egosan
12/05/2010
3:04:59 PM
http://www.edelrid.de/index.php?option=com_content&task=view&id=548&Itemid=741

Edelrid Apus 7.8

Rope Type: Half/Twin
Weight per Meter: 42g
Sheath Proportion: 33%
Number of Falls: 8/20
Impact Force: 6.7/10.3kN
Dynamic Elongation: 29/27%
Static Elongation: 9.2/6.4%
Sheath Slippage: 0

But that don't mean a thing I was on Andrew's grotty old single.

>No really, people seem to think that falling is ok, terrifies
>me to watch sometimes. And the last place you want to
>fall is easy ledgy trad, or close to the deck

No argument from me on that point Mikl. Trad close to the deck is a bad place to fall. I suspect much of the thing that terrifies you is bleed over from the world of sport climbing where dogging up routes is a common practice.


ajfclark
12/05/2010
3:11:52 PM
On 12/05/2010 egosan wrote:
>But that don't mean a thing I was on Andrew's grotty old single.

60m 10mm mammut galaxy purchased mid May 2007.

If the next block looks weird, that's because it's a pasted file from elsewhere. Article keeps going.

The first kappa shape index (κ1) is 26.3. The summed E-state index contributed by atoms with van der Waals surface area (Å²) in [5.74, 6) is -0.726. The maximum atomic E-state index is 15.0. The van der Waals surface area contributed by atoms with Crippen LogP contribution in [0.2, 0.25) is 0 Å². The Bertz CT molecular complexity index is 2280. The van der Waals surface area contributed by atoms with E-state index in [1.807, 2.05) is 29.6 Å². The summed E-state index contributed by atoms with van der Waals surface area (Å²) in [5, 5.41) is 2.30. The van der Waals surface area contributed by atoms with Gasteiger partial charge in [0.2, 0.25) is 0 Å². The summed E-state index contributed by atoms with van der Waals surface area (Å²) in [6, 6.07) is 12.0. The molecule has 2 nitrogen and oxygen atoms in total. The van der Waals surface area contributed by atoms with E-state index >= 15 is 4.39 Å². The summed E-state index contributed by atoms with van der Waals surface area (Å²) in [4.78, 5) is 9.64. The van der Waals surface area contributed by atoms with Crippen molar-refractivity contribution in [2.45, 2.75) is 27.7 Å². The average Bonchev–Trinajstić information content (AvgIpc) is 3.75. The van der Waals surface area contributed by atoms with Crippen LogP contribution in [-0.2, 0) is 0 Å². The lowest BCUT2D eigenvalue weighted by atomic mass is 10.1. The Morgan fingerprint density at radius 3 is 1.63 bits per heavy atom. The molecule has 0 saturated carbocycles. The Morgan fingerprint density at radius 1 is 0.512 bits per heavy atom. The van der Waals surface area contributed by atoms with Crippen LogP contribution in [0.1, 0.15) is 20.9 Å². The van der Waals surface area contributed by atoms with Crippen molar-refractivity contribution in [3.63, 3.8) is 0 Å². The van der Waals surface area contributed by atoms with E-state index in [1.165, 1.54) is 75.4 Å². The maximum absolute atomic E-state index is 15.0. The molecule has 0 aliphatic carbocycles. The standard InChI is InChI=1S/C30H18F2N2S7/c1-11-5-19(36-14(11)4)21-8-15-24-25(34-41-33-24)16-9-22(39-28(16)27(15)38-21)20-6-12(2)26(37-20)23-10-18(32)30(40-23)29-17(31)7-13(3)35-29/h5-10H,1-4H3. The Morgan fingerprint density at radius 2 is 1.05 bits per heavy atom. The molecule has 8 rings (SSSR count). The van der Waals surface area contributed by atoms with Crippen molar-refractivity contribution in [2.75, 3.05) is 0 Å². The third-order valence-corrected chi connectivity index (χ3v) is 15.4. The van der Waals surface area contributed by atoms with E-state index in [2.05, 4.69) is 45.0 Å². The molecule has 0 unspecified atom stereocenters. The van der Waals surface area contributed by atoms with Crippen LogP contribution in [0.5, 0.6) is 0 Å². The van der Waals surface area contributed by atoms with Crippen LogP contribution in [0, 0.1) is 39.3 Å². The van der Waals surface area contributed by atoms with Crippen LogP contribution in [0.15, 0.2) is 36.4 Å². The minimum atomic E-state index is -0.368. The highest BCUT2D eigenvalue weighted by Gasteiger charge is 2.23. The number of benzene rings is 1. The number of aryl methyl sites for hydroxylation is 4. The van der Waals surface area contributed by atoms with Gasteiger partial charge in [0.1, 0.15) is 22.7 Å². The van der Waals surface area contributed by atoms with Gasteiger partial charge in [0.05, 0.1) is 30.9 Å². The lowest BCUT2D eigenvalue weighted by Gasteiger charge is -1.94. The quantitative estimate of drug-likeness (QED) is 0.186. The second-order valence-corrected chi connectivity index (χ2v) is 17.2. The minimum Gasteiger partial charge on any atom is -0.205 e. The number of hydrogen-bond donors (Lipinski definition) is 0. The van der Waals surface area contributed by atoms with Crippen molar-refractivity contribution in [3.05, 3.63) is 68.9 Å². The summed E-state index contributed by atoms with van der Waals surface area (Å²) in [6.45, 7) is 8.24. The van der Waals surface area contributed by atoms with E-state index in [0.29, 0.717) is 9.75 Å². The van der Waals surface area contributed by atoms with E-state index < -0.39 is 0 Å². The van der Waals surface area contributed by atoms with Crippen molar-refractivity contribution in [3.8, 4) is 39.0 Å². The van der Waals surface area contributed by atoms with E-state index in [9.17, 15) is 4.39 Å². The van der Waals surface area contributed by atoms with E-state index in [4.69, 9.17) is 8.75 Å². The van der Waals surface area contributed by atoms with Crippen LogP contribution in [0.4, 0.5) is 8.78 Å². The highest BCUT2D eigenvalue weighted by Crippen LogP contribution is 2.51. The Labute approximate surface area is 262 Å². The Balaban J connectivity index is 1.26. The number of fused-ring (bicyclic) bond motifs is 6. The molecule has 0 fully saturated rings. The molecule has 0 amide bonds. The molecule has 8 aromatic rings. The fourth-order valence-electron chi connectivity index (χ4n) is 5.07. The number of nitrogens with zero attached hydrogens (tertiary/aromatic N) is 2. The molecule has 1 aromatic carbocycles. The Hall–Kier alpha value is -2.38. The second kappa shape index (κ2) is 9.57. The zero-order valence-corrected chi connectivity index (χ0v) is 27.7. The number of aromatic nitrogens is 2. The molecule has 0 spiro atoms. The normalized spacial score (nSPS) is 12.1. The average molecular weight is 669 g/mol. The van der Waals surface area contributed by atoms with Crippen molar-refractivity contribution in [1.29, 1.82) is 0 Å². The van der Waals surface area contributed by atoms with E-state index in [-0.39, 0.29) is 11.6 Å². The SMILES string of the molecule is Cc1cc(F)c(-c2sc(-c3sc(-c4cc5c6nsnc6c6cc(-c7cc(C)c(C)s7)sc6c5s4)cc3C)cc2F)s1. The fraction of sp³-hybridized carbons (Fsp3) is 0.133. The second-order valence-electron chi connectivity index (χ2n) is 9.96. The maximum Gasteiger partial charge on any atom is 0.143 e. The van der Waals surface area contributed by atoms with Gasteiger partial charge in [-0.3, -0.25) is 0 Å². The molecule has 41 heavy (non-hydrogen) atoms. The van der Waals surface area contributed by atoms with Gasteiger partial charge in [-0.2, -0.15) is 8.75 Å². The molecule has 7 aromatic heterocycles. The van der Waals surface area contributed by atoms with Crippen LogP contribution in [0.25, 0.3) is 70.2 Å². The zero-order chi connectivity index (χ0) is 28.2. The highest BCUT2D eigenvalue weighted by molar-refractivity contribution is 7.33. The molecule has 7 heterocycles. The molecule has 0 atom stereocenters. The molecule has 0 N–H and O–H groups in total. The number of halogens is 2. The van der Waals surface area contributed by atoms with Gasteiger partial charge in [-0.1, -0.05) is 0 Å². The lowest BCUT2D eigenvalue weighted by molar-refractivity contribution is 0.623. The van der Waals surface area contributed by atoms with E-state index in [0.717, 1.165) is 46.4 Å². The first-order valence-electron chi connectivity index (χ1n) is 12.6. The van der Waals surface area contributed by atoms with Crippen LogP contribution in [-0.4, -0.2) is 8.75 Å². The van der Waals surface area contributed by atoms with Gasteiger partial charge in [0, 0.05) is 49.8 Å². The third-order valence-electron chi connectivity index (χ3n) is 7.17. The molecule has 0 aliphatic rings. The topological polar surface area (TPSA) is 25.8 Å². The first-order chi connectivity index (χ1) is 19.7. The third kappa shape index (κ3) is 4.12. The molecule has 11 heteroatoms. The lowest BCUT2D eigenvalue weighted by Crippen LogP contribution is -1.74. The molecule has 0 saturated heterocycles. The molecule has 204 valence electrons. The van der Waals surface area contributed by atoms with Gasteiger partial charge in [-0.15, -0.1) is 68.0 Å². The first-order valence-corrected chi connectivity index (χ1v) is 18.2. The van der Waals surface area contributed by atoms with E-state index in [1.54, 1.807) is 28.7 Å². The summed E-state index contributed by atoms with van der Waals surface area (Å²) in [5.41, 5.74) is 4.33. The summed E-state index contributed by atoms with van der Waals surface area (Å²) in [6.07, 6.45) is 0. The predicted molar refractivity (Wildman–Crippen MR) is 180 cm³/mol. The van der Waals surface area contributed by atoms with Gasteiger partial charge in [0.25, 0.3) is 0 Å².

noclimberboys
12/05/2010
4:20:26 PM
I think simey makes a good point here.

>When I am so pumped that I can't think straight, I use the few brain cells still receiving oxygen to >place more gear instead of rushing the next move and hoping for the best.

>The reality is that if you want to climb harder routes you need to learn to place gear in strenuous >situations and shake-out effectively. Taking a silly risk to get up some intermediate route is not going to help you in the long term to climb harder routes safely.

And MiklLaw also makes a good point.
>One other thing, it's not a gym; you shouldn't be falling off unexpectedly. Particularly not on crap >gear